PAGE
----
The Cybersecurity and Infrastructure Security Agency (CISA), the Federal Bureau of Investigation (FBI), and the broader U.S. Government released a list today of the top 10 vulnerabilities most commonly exploited by foreign cyber actors. Exploitation of these vulnerabilities often requires fewer resources compared to zero-day exploits for which no patches are available.
Here’s a comment from Satnam Narang, Staff Research Engineer at Tenable providing an analysis of a trend seen within these top 10 vulnerabilities.
“CISA’s list of the top 10 routinely exploited vulnerabilities from 2016 through 2019 primarily consists of flaws in Microsoft products, particularly in Microsoft Office. This comes as no surprise as cybercriminals go after low hanging fruit, which is often ubiquitous software with known but unpatched vulnerabilities. Many of the bad actors leverage flaws in Office when distributing spear-phishing emails to their intended targets. These emails are tailored to their victim, using a lure designed to capture their interest in order to convince them to open the malicious attachment.
This list is indicative of a trend we see time and time again: Cybercriminals prefer to leverage known but unpatched vulnerabilities. Finding or acquiring zero-day vulnerabilities is a costly endeavour, so leveraging unpatched flaws with publicly available exploit code gets them to their end goal in the fastest and cheapest way possible.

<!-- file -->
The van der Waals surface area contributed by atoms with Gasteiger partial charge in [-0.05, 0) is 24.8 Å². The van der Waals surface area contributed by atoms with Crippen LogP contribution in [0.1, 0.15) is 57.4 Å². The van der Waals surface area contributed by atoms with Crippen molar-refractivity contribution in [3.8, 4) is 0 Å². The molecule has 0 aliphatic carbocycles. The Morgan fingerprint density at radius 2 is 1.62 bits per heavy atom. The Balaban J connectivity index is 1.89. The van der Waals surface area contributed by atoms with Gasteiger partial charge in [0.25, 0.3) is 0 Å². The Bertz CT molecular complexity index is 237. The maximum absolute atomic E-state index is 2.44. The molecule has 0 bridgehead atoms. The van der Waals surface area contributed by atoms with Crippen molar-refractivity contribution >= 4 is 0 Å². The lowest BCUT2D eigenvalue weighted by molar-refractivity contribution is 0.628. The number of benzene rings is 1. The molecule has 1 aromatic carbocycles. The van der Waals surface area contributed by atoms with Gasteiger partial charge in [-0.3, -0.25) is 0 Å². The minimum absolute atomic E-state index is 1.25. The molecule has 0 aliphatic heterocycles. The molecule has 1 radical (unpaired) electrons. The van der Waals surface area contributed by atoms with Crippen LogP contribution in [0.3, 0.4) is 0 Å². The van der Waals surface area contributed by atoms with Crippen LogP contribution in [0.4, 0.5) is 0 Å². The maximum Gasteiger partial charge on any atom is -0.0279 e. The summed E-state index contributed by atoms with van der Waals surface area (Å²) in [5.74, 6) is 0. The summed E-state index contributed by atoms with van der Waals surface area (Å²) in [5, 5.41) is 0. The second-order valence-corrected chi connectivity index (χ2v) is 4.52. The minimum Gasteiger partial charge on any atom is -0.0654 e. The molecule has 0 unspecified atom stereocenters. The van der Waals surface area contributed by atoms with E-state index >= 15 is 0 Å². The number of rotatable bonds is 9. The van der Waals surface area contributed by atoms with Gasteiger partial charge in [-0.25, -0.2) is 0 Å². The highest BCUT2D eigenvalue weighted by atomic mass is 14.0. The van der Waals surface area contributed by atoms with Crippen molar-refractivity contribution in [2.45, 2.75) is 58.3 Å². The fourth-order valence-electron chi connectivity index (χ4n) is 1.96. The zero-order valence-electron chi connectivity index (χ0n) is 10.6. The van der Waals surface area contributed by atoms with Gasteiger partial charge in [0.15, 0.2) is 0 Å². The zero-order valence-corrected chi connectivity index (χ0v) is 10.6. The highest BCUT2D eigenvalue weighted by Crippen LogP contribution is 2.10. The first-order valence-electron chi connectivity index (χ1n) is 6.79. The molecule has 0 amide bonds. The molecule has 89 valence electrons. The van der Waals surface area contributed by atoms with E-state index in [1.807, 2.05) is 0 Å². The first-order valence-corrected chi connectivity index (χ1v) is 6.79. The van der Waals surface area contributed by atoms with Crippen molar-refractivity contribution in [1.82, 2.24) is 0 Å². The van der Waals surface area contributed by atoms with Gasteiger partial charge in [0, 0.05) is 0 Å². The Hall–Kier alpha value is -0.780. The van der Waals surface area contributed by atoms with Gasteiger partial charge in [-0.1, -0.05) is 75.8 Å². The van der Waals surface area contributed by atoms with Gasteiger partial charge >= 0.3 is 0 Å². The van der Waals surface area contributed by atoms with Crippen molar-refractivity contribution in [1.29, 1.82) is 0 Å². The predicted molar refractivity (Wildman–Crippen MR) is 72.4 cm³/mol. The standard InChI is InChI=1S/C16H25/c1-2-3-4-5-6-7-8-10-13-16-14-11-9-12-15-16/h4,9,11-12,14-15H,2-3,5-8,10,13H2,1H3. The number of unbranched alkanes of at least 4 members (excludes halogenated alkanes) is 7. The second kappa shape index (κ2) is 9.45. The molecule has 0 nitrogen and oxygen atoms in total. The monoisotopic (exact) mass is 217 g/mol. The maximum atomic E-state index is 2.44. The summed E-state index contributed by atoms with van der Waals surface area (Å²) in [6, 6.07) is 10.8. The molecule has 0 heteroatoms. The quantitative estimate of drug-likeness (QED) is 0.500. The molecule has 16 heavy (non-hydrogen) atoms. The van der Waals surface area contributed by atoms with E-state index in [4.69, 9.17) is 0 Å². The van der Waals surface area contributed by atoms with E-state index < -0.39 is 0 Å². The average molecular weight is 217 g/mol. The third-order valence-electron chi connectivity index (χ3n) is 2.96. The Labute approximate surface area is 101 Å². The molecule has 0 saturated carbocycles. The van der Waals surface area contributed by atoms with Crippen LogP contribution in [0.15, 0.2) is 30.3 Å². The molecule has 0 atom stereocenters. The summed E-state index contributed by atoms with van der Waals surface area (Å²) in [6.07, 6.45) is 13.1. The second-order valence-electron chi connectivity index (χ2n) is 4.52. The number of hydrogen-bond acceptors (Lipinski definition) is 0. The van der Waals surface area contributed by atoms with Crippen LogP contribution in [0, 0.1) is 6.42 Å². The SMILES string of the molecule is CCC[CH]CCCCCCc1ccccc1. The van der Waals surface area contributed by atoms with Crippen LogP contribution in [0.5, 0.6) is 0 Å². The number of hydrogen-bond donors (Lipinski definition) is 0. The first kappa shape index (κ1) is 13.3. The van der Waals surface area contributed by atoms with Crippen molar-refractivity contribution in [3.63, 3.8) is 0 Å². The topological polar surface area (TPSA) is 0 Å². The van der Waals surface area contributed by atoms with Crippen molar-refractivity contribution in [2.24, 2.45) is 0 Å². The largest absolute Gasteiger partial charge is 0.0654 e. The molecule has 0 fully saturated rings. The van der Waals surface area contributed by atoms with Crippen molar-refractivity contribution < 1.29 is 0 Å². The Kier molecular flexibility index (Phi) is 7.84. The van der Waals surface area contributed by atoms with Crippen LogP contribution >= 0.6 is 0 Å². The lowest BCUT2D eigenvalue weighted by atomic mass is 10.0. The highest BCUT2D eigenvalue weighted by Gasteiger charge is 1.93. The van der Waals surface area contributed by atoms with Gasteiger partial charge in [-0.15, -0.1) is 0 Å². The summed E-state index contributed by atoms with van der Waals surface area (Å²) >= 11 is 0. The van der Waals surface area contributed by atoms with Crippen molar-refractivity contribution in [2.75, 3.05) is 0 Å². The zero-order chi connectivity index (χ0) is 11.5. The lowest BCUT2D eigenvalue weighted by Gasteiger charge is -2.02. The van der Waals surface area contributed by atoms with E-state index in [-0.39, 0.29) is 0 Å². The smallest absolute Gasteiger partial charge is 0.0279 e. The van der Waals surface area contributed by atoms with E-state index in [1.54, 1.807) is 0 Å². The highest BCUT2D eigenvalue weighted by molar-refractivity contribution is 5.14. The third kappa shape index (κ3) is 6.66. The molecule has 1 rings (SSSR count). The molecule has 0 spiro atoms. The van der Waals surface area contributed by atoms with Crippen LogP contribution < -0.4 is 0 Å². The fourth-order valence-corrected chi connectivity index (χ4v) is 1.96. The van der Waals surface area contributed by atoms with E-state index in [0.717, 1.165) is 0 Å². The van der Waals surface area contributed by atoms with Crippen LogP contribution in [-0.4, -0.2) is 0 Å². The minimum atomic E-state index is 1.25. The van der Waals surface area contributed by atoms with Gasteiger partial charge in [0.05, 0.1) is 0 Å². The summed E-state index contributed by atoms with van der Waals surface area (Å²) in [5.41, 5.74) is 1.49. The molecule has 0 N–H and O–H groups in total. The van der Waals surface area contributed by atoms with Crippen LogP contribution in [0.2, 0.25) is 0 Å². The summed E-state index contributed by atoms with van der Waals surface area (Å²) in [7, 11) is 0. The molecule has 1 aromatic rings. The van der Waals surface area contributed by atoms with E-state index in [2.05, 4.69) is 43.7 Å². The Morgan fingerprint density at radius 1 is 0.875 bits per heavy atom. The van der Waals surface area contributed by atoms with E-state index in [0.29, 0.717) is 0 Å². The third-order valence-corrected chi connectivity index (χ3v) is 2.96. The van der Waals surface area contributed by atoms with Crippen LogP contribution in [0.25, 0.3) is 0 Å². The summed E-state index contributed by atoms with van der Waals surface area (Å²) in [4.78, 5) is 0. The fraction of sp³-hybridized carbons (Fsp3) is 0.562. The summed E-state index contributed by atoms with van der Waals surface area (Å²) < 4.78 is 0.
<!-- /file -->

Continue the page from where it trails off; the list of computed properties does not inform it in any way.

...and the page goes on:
Vulnerabilities in Virtual Private Network (VPN) solutions are another area that has seen an increase in activity going back to 2019, when exploit code for several notable VPNs became publicly available. We anticipate that many of these flaws will continue to be leveraged by bad actors of all kinds, because as they say, if it ain’t broke, don’t fix it.
This list is a solid reminder of the importance of basic cyber hygiene and systems maintenance. Knowing which vulnerabilities are being actively exploited by bad actors and prioritizing their remediation is one of the most effective ways to reduce risk.” – Satnam Narang, Staff Research Engineer at Tenable.